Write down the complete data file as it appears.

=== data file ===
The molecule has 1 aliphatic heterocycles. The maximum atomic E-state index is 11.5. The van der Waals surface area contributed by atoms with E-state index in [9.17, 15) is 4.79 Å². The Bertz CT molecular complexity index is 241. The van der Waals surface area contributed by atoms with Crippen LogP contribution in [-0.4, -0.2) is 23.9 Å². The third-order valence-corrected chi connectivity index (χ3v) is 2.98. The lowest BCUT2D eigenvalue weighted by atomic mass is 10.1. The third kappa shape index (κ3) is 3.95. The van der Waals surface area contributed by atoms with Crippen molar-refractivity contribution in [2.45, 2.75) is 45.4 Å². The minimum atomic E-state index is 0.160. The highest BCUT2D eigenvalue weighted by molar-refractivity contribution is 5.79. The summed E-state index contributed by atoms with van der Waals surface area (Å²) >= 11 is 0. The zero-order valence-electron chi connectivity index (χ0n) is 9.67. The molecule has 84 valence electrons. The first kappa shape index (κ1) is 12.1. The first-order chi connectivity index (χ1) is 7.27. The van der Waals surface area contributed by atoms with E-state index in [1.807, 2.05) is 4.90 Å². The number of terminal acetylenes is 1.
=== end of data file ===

The molecule has 1 aliphatic heterocycles. The maximum atomic E-state index is 11.5. The van der Waals surface area contributed by atoms with E-state index in [9.17, 15) is 4.79 Å². The Bertz CT molecular complexity index is 241. The van der Waals surface area contributed by atoms with Crippen LogP contribution in [-0.4, -0.2) is 23.9 Å². The third-order valence-corrected chi connectivity index (χ3v) is 2.98. The lowest BCUT2D eigenvalue weighted by atomic mass is 10.1. The third kappa shape index (κ3) is 3.95. The van der Waals surface area contributed by atoms with Crippen molar-refractivity contribution in [2.45, 2.75) is 45.4 Å². The minimum atomic E-state index is 0.160. The highest BCUT2D eigenvalue weighted by molar-refractivity contribution is 5.79. The summed E-state index contributed by atoms with van der Waals surface area (Å²) >= 11 is 0. The zero-order valence-electron chi connectivity index (χ0n) is 9.67. The molecule has 84 valence electrons. The first kappa shape index (κ1) is 12.1. The first-order chi connectivity index (χ1) is 7.27. The van der Waals surface area contributed by atoms with E-state index in [1.807, 2.05) is 4.90 Å². The number of terminal acetylenes is 1.